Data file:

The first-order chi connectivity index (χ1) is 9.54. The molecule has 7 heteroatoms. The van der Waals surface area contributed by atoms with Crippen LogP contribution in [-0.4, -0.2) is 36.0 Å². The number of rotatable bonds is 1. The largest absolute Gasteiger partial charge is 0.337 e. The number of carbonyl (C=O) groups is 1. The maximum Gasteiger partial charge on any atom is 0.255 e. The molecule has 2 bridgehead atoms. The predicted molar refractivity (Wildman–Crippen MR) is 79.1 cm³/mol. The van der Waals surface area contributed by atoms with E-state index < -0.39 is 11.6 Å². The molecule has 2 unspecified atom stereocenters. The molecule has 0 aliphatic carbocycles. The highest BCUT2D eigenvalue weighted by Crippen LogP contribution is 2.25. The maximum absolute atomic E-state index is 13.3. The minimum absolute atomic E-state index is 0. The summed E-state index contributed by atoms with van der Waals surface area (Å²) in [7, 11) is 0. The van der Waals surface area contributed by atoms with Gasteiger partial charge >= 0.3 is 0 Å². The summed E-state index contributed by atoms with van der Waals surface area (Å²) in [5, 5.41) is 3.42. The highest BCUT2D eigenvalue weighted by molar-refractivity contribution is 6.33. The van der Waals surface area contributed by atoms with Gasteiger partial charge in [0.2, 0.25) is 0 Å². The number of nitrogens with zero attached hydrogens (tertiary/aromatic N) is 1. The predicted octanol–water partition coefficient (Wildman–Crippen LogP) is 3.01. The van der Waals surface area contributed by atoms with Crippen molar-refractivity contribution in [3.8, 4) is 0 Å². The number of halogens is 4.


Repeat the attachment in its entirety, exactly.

The first-order chi connectivity index (χ1) is 9.54. The molecule has 7 heteroatoms. The van der Waals surface area contributed by atoms with Crippen LogP contribution in [-0.4, -0.2) is 36.0 Å². The number of rotatable bonds is 1. The largest absolute Gasteiger partial charge is 0.337 e. The number of carbonyl (C=O) groups is 1. The maximum Gasteiger partial charge on any atom is 0.255 e. The molecule has 2 bridgehead atoms. The predicted molar refractivity (Wildman–Crippen MR) is 79.1 cm³/mol. The van der Waals surface area contributed by atoms with E-state index < -0.39 is 11.6 Å². The molecule has 2 unspecified atom stereocenters. The molecule has 0 aliphatic carbocycles. The highest BCUT2D eigenvalue weighted by Crippen LogP contribution is 2.25. The maximum absolute atomic E-state index is 13.3. The minimum absolute atomic E-state index is 0. The summed E-state index contributed by atoms with van der Waals surface area (Å²) in [7, 11) is 0. The van der Waals surface area contributed by atoms with Gasteiger partial charge >= 0.3 is 0 Å². The summed E-state index contributed by atoms with van der Waals surface area (Å²) in [5, 5.41) is 3.42. The highest BCUT2D eigenvalue weighted by molar-refractivity contribution is 6.33. The van der Waals surface area contributed by atoms with Gasteiger partial charge in [0.2, 0.25) is 0 Å². The number of nitrogens with zero attached hydrogens (tertiary/aromatic N) is 1. The predicted octanol–water partition coefficient (Wildman–Crippen LogP) is 3.01. The van der Waals surface area contributed by atoms with Crippen molar-refractivity contribution in [3.8, 4) is 0 Å². The number of halogens is 4.